Livre: Theories of Information, Communication and Knowledge. A Multidisciplinary approach

Thierry Hamon thierry.hamon at UNIV-PARIS13.FR
Tue Sep 24 21:09:45 UTC 2013

Date: Sat, 21 Sep 2013 09:50:42 +0200
From: Fidelia Ibekwe <fidelia.ibekwe-sanjuan at>
Message-ID: <523D4FD2.20306 at>

Fidelia Ibekwe-SanJuan & Thomas Dousa (eds.), Theories of Information,
Communication and Knowledge. A Multidisciplinary approach, Springer,
Series "Studies in History and Philosophy of Science", vol. 34, 2014, 
331 pages.
ISBN: 978-94-007-6972-4

This book addresses some of the key questions that scientists have been
asking themselves for centuries: what is knowledge? What is information?
How do we know that we know something? How do we construct meaning from
the perceptions of things? And how do we communicate this meaning to
others—that is to say, inform them? Although no consensus exists on a
common definition of the concepts of information and communication, few
can reject the hypothesis that information – whether perceived as an «
object » or as a « process » - is a precondition for knowledge.
Epistemology can be defined as the study of how we know things in
general—this is its primary signification in the anglophone world—or,
more specifically, as the study of how scientific knowledge is attained
and validated—this is how it is conceived in the francophone world. To
adopt an epistemological stance is to commit oneself to render an
account of what constitutes knowledge or, in procedural terms, to render
an account of when one can claim to know something. An epistemological
theory imposes constraints on the interpretation of human cognitive
interaction with the world. It goes without saying that different
epistemological theories will have more or less restrictive criteria for
distinguishing what constitutes knowledge from what is not. If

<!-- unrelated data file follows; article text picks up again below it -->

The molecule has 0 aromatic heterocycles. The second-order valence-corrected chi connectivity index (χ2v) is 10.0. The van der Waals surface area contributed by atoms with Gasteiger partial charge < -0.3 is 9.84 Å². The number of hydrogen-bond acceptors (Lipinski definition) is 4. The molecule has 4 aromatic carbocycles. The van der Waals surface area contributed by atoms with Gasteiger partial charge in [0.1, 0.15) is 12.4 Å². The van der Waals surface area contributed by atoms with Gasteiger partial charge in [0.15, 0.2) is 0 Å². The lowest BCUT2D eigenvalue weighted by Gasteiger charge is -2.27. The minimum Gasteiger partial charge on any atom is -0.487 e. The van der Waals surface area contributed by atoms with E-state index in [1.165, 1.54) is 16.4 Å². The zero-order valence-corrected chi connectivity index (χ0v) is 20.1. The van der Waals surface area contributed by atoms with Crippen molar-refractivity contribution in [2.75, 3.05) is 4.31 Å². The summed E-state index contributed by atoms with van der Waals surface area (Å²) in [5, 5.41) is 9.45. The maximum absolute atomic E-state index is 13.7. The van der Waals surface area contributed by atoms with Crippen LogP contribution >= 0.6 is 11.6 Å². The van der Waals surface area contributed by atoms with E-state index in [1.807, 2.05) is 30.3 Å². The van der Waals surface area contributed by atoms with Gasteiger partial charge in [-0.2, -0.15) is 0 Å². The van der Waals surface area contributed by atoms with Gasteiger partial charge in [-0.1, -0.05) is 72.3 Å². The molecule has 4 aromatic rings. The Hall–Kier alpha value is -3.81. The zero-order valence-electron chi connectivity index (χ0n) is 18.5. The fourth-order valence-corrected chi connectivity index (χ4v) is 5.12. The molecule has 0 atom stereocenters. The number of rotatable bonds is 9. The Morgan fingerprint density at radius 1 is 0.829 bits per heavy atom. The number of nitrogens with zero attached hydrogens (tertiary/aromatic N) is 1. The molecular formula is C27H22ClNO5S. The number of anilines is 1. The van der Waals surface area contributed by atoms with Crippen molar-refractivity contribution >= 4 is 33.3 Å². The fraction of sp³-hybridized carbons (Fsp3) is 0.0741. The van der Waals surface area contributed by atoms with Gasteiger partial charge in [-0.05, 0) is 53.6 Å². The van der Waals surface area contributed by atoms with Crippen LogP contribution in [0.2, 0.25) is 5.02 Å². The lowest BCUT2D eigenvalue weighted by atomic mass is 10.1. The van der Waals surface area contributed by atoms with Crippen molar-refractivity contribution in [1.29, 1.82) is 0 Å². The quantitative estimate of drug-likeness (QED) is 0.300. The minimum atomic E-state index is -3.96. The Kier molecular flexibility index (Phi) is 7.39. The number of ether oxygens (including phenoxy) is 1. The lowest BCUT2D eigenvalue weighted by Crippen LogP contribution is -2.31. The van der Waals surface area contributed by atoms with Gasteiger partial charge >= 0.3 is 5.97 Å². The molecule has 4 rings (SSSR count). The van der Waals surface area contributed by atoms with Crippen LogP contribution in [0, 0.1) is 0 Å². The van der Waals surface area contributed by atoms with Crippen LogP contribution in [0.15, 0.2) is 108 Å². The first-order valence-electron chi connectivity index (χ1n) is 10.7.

information is a precondition for knowledge acquisition, giving an
account of how knowledge is acquired should affect our understanding of
information and communication as concepts. While much has been written
on the definition of these concepts, relatively few researchers have
sought to establish explicit links between differing theoretical
conceptions of them and the underlying epistemological stances. This is
what this volume attempts to do. It is a multidisciplinary exploration
of how information and communication are perceived in different
disciplines and how this affects theories of knowledge.

Chapter 1: Introduction by Thomas M. Dousa, Fidelia Ibekwe-SanJuan
Chapter 2: The Transdisciplinary view of Information Theory from a
cybersemiotic perspective by Søren Brier
Chapter 3: Epistemology and the study of social information within the
perspective of a Unified Theory of Information by Wolfgang Hofkirchner
Chapter 4: Perception and Testimony as Data Providers by Luciano Floridi
Chapter 5: Human Communication from the Semiotic Perspective by Winfried
Chapter 6: Mind the Gap: Transitions between Concepts of Information in
varied domains by Lyn Robinson and David Bawden
Chapter 7: Information without Information Studies by Jonathan Furner
Chapter 8: Epistemological challenges for Information Science:
Constructing information by Ian Cornelius
Chapter 9: Information Science and its core concepts: Levels of
disagreements by Birger Hjørland
Chapter 10. Visual Information Construing: Bistability as a revealer of
Mediating Patterns by Sylvie Leleu-Merviel
Chapter 11: Understanding Users' informational Constructs via a Triadic
Method Approach: A case study by Michel Labour
Chapter 12: Documentary Languages and the Demarcation of Information
Units in Textual Information: The case of Julius Otto Kaiser's
Systematic Indexing by Thomas Dousa

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